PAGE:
BRUSSELS ― There is a saying, too often used in interpreting international relations, that my enemy’s enemy is my friend. Sometimes it proves true; often it does not.
Thirty years ago, the Afghan mujahedin were mistaken for friends of the West when they fought their country’s Soviet invaders. But how lazy that assumption seems now, given all that has since happened.
Syria’s deepening crisis, and the criminal use of chemical weapons there, has created a similar dynamic and dilemma. But the West need not risk making the same mistake and accepting the same false choices.
Begin with first principles. A chemical-weapons attack on the scale just seen in Syria must be deemed a game changer. Although possessing these weapons of mass destruction is technically not illegal, most states are parties to the 1993 Chemical Weapons Convention, which Syria has refused to sign.
So the answer to the question “What happens next?” cannot be “Nothing.” Principles of international law ― in particular, the emerging “responsibility to protect” doctrine and enforcement of the global ban on the use of chemical weapons ― dictate that some form of military intervention must occur in order to deter others from using WMDs, particularly against civilians.
But which measures are appropriate and genuinely useful? What is more likely to strengthen the West’s security, and what runs the risk of weakening it?
I believe that the fairest and simplest proportionate response would be to impose a no-fly zone on Syria. The proposal is particularly appropriate in the likely absence of any resolution under United Nations Chapter VII (“Action with Respect to Threats to the Peace”), owing to the (almost certain) cynical use by Russia and China of their veto power in the Security Council.
Of course, claims and counter-claims have been swirling in the aftermath of the appalling chemical-weapons attack on a rebel-controlled area east of Damascus. But, given the brutality of President Bashar al-Assad’s regime, no one can doubt the lengths to which it would go to hide its guilt. The five-day delay in allowing U.N. chemical-weapons experts to verify the attack gave Assad’s government ample time to conceal incriminating evidence, allow it to degrade, or destroy it with further shelling. The United States, France, and the United Kingdom are adamant that all the intelligence and eyewitness evidence points to the Assad government as the perpetrator of the attack.
There also is no doubt about the legitimacy of concerns about elements of the Syrian opposition. The al-Qaida-led and Salafist extremist groups in the rebel forces, such a Al Nusra, have proved to be just as vicious as the government and its allies, the Iranian proxy Hezbollah and Iran’s Revolutionary Guard. But the united view of Western intelligence services is that there is no evidence that these rebel groups launched the chemical-weapons attack.
In these circumstances, a no-fly zone would not only clear the skies of Syrian warplanes and missiles, thereby reducing the scale of the slaughter; it would also show Assad and his supporters that he truly is vulnerable. Generals ordered to use chemical weapons would have to reckon with the prospect that the regime could, actually, fall, and that they then might find themselves on trial for war crimes.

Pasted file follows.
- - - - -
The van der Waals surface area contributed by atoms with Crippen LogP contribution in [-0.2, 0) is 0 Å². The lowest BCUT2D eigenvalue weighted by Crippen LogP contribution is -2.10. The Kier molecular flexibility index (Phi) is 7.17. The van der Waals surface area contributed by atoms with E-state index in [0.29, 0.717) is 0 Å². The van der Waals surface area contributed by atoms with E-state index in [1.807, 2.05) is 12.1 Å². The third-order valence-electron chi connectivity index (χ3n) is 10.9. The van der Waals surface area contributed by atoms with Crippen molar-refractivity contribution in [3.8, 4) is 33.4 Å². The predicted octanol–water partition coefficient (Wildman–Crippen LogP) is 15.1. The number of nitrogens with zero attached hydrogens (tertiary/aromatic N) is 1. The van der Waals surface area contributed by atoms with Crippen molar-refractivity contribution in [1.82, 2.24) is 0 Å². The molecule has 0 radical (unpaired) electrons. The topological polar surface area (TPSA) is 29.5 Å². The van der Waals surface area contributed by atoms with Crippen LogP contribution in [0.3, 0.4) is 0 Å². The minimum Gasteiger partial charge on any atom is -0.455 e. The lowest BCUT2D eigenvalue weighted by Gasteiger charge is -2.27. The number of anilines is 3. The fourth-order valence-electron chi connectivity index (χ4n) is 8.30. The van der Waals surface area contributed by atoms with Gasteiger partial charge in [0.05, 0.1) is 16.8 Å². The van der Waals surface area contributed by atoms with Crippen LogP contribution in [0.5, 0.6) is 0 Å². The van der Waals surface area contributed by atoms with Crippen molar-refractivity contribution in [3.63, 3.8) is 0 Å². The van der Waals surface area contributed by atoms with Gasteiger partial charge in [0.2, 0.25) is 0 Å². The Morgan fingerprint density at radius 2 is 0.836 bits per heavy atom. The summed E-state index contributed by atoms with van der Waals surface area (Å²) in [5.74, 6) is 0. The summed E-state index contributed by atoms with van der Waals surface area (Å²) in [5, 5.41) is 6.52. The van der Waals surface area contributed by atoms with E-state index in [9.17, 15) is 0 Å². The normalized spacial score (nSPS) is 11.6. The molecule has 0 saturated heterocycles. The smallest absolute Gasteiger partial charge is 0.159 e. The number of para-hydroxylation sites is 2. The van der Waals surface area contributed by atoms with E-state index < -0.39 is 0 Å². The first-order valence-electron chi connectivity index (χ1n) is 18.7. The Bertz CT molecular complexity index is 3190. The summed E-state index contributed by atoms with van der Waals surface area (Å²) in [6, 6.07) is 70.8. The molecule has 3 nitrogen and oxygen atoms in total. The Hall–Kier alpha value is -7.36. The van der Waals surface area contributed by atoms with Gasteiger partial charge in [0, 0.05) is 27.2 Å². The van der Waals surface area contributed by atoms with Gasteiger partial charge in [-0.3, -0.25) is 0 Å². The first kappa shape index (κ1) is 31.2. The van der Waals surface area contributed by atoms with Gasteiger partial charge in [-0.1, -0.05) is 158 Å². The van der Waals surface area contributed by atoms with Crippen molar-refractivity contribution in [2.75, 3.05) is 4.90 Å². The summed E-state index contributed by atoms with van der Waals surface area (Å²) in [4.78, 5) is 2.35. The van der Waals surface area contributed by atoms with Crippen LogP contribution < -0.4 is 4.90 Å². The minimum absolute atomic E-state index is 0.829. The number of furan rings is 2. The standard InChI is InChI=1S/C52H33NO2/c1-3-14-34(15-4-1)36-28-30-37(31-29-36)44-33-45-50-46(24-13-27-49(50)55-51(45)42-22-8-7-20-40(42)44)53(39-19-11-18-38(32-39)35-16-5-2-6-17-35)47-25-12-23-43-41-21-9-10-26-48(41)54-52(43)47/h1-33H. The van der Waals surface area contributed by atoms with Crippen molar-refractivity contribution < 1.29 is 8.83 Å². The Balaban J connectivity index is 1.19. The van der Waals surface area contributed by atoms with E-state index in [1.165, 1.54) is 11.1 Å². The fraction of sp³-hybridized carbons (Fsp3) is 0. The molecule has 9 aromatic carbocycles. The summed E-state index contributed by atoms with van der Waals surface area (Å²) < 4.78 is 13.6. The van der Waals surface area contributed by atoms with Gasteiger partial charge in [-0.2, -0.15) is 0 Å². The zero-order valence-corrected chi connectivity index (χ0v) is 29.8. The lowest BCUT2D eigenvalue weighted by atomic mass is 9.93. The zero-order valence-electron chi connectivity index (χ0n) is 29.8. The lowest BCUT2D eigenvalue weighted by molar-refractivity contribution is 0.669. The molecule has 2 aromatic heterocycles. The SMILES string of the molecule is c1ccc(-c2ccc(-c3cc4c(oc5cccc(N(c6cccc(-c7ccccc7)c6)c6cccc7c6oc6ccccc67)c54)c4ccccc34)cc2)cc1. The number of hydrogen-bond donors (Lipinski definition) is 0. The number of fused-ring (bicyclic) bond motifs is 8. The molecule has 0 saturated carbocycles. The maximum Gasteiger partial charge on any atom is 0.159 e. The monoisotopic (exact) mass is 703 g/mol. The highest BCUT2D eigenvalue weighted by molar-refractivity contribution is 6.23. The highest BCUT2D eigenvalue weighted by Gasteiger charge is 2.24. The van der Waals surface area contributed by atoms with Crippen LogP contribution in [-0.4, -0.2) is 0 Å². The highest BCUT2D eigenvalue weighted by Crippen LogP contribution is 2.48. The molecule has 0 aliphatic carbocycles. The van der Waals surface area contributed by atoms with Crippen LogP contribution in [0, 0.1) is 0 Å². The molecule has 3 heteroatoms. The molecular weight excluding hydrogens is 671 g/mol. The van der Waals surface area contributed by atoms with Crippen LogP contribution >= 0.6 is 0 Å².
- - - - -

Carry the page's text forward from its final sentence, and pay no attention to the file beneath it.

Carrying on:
It would be better, of course, if Russia and China would allow the Security Council to do the job for which it was intended ― securing peace and preventing war crimes. By continuing to support Assad despite his use of chemical weapons, Russia’s standing in the Arab world has gone from patron to pariah. What little moral and political standing Russian President Vladimir Putin has retained in the rest of the world is also evaporating, as he will soon discover at the upcoming G20 Summit in Saint Petersburg.
But the world cannot hold its breath waiting for a change of heart by Putin and China, which is why a no-fly zone should be examined as a military option. In the aftermath of the Gulf War in 1991, a no-fly zone, initially proposed by British Prime Minister John Major, did not topple Saddam Hussein, but it did prevent him from carrying out further attacks from the air on Kurds in the north and Shia in the south.
Likewise, a no-fly zone in Syria would immediately restrict the Syrian government’s means of delivery of weapons of mass destruction. Some military experts may say that Syria’s air-defense systems are too sophisticated to suppress, making a no-fly zone too dangerous to enforce. But Israel has managed to attack Syrian territory twice ― destroying a North Korean-staffed nuclear reactor in 2007 and, more recently, striking a Hezbollah convoy ― with no casualties or loss of planes.
Mindful of this weakness, Russia has offered Syria its more modern S-300 missiles; but there is no evidence that they have arrived, let alone been deployed. And once Syria’s air-defense system is sufficiently degraded, it would be best if Arab countries ― Saudi Arabia, Qatar, and other Gulf states ― and Turkey used their air forces to police the zone. Any malicious wishful thinking on the part of Assad’s regime would be dispelled with every glance at the sky.
By Charles Tannock
Charles Tannock is foreign affairs coordinator for the European conservatives and reformists in the European Parliament. ― Ed.